“Seven years ago, we were farming with farm-saved seeds with no problems. But since then, the weather has been changing frequently. There is either too much rain or not enough.”
Maize has long been one of the most important staple crops around the world, leading in both production and consumption. For the more than 200 million households in sub-Saharan Africa that depend on maize for their livelihoods, climate change poses an existential threat. Erratic rainfall and prolonged dry spells are devastating to farmers relying on rain to irrigate their fields, and what crops they can grow are left vulnerable to pests and disease.
“Seven years ago, we were farming with farm-saved seeds with no problems,” says Doris, a farmer from Kenya who grows maize to support her family, “But since then, the weather has been changing frequently. There is either too much rain or not enough.”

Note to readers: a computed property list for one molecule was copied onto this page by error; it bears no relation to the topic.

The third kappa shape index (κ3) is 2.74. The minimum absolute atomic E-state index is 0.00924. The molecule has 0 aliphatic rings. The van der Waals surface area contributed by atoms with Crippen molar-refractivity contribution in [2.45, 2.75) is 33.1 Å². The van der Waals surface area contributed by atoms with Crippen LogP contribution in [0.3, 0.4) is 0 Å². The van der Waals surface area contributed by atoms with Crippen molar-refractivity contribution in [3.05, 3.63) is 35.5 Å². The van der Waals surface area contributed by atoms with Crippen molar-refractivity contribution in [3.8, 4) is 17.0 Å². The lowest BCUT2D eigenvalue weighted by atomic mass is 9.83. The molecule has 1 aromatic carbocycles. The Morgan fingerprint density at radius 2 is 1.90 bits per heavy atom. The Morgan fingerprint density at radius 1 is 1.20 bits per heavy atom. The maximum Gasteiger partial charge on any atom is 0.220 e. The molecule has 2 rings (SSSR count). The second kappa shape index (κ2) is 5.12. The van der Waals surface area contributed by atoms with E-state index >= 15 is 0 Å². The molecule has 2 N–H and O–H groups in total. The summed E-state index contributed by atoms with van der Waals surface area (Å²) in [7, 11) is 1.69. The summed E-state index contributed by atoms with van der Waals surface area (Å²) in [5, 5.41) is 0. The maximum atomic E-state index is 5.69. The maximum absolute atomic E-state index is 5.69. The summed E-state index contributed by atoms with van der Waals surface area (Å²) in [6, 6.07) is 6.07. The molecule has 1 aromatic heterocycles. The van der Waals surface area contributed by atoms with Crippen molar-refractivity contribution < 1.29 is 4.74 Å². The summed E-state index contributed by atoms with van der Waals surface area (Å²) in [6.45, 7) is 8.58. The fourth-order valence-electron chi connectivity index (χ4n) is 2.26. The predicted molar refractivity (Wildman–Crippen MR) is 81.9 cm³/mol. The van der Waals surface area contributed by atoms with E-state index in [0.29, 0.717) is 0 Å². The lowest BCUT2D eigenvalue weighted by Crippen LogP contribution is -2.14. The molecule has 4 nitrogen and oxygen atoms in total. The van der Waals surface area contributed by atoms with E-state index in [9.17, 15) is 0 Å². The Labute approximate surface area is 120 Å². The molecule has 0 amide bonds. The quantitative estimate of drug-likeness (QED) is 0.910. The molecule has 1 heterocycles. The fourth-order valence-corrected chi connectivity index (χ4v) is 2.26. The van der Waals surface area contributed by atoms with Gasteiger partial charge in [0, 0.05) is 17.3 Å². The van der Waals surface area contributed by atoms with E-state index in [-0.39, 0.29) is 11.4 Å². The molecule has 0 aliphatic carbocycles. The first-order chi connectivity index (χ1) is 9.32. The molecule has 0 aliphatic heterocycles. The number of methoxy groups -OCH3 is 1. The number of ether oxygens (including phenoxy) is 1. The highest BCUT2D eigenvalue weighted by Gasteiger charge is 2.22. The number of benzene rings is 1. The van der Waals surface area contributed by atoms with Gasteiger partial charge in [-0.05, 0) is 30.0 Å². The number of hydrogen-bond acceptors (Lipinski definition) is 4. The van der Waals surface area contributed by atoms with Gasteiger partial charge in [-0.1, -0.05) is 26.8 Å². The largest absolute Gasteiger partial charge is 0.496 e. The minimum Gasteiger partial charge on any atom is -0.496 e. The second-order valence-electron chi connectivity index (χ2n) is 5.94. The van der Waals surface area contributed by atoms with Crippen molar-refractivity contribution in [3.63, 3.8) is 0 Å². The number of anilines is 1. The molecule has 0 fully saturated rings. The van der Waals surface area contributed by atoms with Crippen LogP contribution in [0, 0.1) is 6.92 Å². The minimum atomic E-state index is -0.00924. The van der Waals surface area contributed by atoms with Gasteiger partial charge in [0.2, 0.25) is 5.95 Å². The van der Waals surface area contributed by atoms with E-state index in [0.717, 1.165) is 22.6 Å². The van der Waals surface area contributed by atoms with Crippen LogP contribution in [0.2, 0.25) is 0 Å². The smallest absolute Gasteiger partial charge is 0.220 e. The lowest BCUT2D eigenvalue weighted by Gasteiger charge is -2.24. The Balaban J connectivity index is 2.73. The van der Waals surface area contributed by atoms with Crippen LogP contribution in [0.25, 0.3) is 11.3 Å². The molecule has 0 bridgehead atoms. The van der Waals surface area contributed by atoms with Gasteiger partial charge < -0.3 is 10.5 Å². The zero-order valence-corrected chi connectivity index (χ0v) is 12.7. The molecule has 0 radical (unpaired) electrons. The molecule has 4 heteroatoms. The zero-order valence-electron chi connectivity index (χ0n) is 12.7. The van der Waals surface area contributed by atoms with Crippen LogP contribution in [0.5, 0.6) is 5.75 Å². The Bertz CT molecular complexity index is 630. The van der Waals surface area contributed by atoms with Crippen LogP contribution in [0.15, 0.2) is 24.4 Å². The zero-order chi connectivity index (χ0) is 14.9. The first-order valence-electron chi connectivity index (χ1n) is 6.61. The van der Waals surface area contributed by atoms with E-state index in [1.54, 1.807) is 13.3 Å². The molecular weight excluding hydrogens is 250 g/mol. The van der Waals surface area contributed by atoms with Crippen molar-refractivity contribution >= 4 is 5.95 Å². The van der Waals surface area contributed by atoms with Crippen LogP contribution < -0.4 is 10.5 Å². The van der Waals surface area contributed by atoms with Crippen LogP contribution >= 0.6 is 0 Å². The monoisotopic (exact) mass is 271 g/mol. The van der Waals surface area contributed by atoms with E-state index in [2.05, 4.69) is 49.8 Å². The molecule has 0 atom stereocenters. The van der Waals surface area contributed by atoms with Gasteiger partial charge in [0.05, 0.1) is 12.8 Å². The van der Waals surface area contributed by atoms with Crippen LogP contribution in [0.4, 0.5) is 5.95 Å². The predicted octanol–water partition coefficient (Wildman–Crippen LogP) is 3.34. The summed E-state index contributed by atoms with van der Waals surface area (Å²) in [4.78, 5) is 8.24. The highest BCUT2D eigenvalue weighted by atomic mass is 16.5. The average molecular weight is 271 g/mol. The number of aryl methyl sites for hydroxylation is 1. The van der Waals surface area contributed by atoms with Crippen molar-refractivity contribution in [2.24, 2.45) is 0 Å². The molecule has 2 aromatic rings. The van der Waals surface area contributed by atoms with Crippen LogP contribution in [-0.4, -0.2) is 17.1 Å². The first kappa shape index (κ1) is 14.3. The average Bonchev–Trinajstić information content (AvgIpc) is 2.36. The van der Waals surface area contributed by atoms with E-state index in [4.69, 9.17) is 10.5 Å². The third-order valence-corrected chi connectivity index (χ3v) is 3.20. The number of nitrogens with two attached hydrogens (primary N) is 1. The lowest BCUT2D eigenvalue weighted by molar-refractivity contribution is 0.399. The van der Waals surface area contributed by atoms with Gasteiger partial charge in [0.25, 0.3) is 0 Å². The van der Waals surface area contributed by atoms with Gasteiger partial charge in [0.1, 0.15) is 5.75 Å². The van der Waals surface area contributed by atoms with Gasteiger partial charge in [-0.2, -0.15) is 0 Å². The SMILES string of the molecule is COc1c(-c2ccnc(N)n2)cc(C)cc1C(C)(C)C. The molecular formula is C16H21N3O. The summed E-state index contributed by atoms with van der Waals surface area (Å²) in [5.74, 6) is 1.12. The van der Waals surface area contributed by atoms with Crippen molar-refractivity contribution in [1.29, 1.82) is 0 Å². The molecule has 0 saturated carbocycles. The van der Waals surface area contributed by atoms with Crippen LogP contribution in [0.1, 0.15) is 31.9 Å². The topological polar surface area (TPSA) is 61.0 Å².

Gambling on the weather to yield a good harvest in the era of climate change can push smallholder farmers deeper into poverty. Recognizing this challenge, in the 1980s CGIAR scientists at CIMMYT began researching climate-smart varieties of maize that can withstand droughts, thrive in nutrient-poor soil and be resilient to pests and pathogens.
Today, farmers using new varieties of maize developed with CGIAR research are reporting as much as 40% higher yields in severe drought conditions. The extra income from these larger harvests means an additional nine months of food security for farmers and their families.
Climate-smart maize is a lifeline to farmers like Doris, who is not only feeding her children and grandchildren, but also financing the family’s future with the income she has generated from selling the surplus.
“It’s been important for my children to get an education so they can choose a work path that best suits them.”
Learn more about climate-smart maize.